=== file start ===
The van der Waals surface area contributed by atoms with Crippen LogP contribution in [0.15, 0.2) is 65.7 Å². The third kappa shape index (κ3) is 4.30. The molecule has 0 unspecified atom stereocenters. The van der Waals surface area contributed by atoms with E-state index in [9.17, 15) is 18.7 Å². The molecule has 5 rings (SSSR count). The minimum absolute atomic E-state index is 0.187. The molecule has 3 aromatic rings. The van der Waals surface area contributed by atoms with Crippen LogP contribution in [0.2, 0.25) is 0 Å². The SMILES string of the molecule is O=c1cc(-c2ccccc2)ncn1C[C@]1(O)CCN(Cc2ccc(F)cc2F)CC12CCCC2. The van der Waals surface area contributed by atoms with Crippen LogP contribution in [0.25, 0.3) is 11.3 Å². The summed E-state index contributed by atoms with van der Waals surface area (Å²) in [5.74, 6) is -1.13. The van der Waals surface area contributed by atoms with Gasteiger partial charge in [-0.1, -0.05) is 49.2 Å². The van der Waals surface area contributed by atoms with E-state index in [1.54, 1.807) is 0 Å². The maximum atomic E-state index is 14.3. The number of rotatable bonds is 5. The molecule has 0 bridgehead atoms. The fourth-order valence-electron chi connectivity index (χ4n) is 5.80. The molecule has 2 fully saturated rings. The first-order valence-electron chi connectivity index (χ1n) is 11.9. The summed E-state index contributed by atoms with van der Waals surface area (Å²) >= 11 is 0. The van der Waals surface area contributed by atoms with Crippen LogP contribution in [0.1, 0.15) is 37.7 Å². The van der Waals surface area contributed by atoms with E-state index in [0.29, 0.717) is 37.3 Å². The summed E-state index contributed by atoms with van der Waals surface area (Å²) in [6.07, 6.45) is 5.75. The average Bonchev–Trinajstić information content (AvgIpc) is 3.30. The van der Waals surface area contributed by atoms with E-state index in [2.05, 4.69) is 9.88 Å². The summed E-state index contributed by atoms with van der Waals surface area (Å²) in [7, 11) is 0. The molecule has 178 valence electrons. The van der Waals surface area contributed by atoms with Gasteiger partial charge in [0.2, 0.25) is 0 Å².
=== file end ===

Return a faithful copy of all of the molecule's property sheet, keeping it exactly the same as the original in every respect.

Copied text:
The van der Waals surface area contributed by atoms with Crippen LogP contribution in [0.15, 0.2) is 65.7 Å². The third kappa shape index (κ3) is 4.30. The molecule has 0 unspecified atom stereocenters. The van der Waals surface area contributed by atoms with E-state index in [9.17, 15) is 18.7 Å². The molecule has 5 rings (SSSR count). The minimum absolute atomic E-state index is 0.187. The molecule has 3 aromatic rings. The van der Waals surface area contributed by atoms with Crippen LogP contribution in [0.2, 0.25) is 0 Å². The SMILES string of the molecule is O=c1cc(-c2ccccc2)ncn1C[C@]1(O)CCN(Cc2ccc(F)cc2F)CC12CCCC2. The van der Waals surface area contributed by atoms with Crippen LogP contribution in [0.25, 0.3) is 11.3 Å². The summed E-state index contributed by atoms with van der Waals surface area (Å²) in [5.74, 6) is -1.13. The van der Waals surface area contributed by atoms with Gasteiger partial charge in [-0.1, -0.05) is 49.2 Å². The van der Waals surface area contributed by atoms with E-state index in [1.54, 1.807) is 0 Å². The maximum atomic E-state index is 14.3. The number of rotatable bonds is 5. The molecule has 0 bridgehead atoms. The fourth-order valence-electron chi connectivity index (χ4n) is 5.80. The molecule has 2 fully saturated rings. The first-order valence-electron chi connectivity index (χ1n) is 11.9. The summed E-state index contributed by atoms with van der Waals surface area (Å²) >= 11 is 0. The van der Waals surface area contributed by atoms with Crippen LogP contribution in [0.1, 0.15) is 37.7 Å². The van der Waals surface area contributed by atoms with E-state index in [0.29, 0.717) is 37.3 Å². The summed E-state index contributed by atoms with van der Waals surface area (Å²) in [6.07, 6.45) is 5.75. The average Bonchev–Trinajstić information content (AvgIpc) is 3.30. The van der Waals surface area contributed by atoms with E-state index in [2.05, 4.69) is 9.88 Å². The summed E-state index contributed by atoms with van der Waals surface area (Å²) in [7, 11) is 0. The molecule has 178 valence electrons. The van der Waals surface area contributed by atoms with Gasteiger partial charge in [0.2, 0.25) is 0 Å².